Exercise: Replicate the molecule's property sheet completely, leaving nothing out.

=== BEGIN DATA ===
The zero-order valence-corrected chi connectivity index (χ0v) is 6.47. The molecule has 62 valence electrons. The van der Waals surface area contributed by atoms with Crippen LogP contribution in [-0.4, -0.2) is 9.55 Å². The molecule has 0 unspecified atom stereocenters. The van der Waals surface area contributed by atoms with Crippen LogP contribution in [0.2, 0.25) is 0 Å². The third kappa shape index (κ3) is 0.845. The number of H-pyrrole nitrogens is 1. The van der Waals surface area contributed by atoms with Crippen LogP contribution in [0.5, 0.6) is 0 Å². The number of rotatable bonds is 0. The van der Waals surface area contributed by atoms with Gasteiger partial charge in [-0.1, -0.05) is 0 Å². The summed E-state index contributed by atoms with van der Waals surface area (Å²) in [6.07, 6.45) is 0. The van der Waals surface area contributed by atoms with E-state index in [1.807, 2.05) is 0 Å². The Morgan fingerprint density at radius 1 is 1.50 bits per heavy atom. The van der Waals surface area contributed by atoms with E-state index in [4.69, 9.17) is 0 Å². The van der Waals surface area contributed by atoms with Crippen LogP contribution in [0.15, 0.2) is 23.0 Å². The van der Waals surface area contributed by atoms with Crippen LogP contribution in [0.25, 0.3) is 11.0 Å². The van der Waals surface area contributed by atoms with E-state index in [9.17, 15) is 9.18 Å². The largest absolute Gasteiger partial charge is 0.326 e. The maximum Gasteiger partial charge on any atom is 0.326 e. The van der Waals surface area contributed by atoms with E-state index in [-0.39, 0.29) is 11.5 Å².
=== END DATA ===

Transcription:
The zero-order valence-corrected chi connectivity index (χ0v) is 6.47. The molecule has 62 valence electrons. The van der Waals surface area contributed by atoms with Crippen LogP contribution in [-0.4, -0.2) is 9.55 Å². The molecule has 0 unspecified atom stereocenters. The van der Waals surface area contributed by atoms with Crippen LogP contribution in [0.2, 0.25) is 0 Å². The third kappa shape index (κ3) is 0.845. The number of H-pyrrole nitrogens is 1. The van der Waals surface area contributed by atoms with Crippen LogP contribution in [0.5, 0.6) is 0 Å². The number of rotatable bonds is 0. The van der Waals surface area contributed by atoms with Gasteiger partial charge in [-0.1, -0.05) is 0 Å². The summed E-state index contributed by atoms with van der Waals surface area (Å²) in [6.07, 6.45) is 0. The van der Waals surface area contributed by atoms with E-state index in [1.807, 2.05) is 0 Å². The Morgan fingerprint density at radius 1 is 1.50 bits per heavy atom. The van der Waals surface area contributed by atoms with E-state index in [4.69, 9.17) is 0 Å². The van der Waals surface area contributed by atoms with Crippen LogP contribution in [0.15, 0.2) is 23.0 Å². The van der Waals surface area contributed by atoms with Crippen LogP contribution in [0.25, 0.3) is 11.0 Å². The van der Waals surface area contributed by atoms with E-state index in [9.17, 15) is 9.18 Å². The largest absolute Gasteiger partial charge is 0.326 e. The maximum Gasteiger partial charge on any atom is 0.326 e. The van der Waals surface area contributed by atoms with E-state index in [-0.39, 0.29) is 11.5 Å².